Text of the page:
Don't you support free markets, and oppose those who collude against free markets?
dogbert
1 / 5 (7) Apr 07, 2013
RealScience,
Sometimes, workers who applied for a vacant position of their own volition were turned away if they were employed by one of the companies already adhering to the recruiting restrictions.


So? Sometimes people who applied for a position and were not working for one of the companies in the lawsuit were turned away. Sometimes people who applied for a position and were not working for anyone at all were turned away. In fact, most people who apply for a position are turned away.

No company has admitted turning away an applicant because that applicant was employed at another company.

In her ruling, Koh said there's evidence that some of the employees working at the companies named in the lawsuit probably didn't earn as much money as they would have in a completely free market.


But it was a free market. Anyone could apply anywhere and any company could hire any applicant.

dogbert
1 / 5 (7) Apr 07, 2013
RealScience cont...,
Don't you support free markets ...

Absolutely. And the markets in question were free. Free to hire, free to refuse to hire. Free to apply, free to be hired, free to be rejected.

It makes no sense for companies in a market to war against each other by trying to hire employees away from each other. There are better uses for resources and time.

But note that no company ever agreed not to hire someone who worked for another company. The companies retained the freedom to hire or not as they chose. Employees of the companies were free to stay or go elsewhere.

The only agreement the companies made was not to raid each others work force.
RealScience
not rated yet Apr 07, 2013
@dogbert - Your interpretation conflicts with the implication in the statement: "Sometimes, workers who applied for a vacant position of their own volition were turned away IF they were employed by one of the companies already adhering to the recruiting restrictions".

While that statement alone is not conclusive and could just be misleading wording as you suggest, that Judge Koh (who has seen more of the evidence than either of us) found that it was not a free market supports the straightforward interpretation of the 'if' clause, that some were turned away because they worked for the companies in question.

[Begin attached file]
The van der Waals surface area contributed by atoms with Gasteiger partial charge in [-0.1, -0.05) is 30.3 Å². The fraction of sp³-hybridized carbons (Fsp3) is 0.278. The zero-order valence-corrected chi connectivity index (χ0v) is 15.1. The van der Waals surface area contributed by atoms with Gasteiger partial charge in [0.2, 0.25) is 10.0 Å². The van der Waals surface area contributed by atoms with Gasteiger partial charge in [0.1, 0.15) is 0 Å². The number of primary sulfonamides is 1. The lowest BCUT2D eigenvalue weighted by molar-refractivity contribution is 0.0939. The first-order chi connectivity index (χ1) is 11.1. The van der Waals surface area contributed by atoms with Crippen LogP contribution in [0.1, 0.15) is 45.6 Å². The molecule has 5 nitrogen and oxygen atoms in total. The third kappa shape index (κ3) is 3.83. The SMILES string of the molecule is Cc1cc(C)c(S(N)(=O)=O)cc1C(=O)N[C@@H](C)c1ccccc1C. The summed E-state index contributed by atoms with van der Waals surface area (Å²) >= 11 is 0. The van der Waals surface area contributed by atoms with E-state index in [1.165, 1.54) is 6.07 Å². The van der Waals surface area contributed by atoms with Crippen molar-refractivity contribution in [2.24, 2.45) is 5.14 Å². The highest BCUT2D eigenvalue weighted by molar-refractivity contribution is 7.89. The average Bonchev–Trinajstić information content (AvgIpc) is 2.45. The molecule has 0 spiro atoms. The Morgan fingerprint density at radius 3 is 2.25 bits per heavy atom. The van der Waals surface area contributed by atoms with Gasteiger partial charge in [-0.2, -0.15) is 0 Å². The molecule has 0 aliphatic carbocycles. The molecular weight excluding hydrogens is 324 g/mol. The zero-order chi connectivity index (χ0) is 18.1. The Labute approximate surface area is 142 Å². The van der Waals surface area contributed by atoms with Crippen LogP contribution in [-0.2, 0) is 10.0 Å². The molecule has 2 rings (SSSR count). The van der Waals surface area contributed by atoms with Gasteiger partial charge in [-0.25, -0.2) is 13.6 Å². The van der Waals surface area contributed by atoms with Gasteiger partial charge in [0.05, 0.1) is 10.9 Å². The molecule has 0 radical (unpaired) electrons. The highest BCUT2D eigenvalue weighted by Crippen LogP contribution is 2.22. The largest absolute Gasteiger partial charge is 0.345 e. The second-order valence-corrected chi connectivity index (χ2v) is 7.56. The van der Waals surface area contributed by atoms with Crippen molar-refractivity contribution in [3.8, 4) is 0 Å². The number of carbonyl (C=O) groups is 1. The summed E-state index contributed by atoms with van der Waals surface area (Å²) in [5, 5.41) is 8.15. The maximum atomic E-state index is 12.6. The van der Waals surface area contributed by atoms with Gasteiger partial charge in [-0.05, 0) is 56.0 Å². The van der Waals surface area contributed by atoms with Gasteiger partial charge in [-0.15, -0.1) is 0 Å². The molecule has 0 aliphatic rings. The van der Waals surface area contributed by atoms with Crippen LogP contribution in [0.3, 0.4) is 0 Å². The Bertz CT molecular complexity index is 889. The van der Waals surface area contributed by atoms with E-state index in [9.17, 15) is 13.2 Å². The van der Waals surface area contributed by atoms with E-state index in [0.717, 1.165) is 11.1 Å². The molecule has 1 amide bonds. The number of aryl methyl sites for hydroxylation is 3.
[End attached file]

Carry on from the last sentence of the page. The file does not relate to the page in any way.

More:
Perhaps the case will go to trial and it will be seen which interpretation is correct.
dogbert
1 / 5 (7) Apr 08, 2013
RealScience,
... some were turned away because they worked for the companies in question.


It was not stated that any employee was rejected because that employee worked for another company.

The judge rejected the class action because of lack of evidence that a class was harmed by the companies agreement not to raid each others work force.
antialias_physorg
1 / 5 (1) Apr 08, 2013
It's a pretty tricky situation, as such an agreement basically says "people need not be paid what they are worth if company CEOs agree on not bidding for them"

I can see why they threw out a class action suit, because it doesn't apply to all workers equally (how would you ascertain which workers companies would have tried to bid for - i.e. who git harmed - and which they wouldn't have?)

A "no poaching" attitude harms no one because any worker may seek and obtain employment with any employer.

The porspective new employer will offer a salary based on the salaries of people he already employs. If that salary is artificially depressed (because he doesn't need to pay more to keep people from wandering off) then the job seeker is harmed.
It's price-fixing for salaries, plain and simple.
dogbert
1 / 5 (7) Apr 08, 2013
antialias_physorg,
It's a pretty tricky situation, as such an agreement basically says "people need not be paid what they are worth if company CEOs agree on not bidding for them"


Understand that there was no such agreement. No price fixing, no agreement not to compete. The only agreement was that the companies agreed not to raid each other's work force.

The porspective new employer will offer a salary based on the salaries of people he already employs.


An employer bases an offer on many factors only one of which is the average pay of current employees. An employee negotiates a salary. The employer offers to each applicant what he feels the applicant is worth to the company. Many prospective employees get no offer of employment. The employer and the prospective employee then negotiate salary and benefits.

cont.
dogbert
1 / 5 (7) Apr 08, 2013
antialias_physorg cont ...,
If that salary is artificially depressed (because he doesn't need to pay more to keep people from wandering off) then the job seeker is harmed.


Again, the companies' agreements not to raid each others work force does not prevent their work force from seeking and obtaining other employment. That is, every employee of company A can and may 'wander off' to companies B,C,D, etc. and negotiate a different salary and benefit package.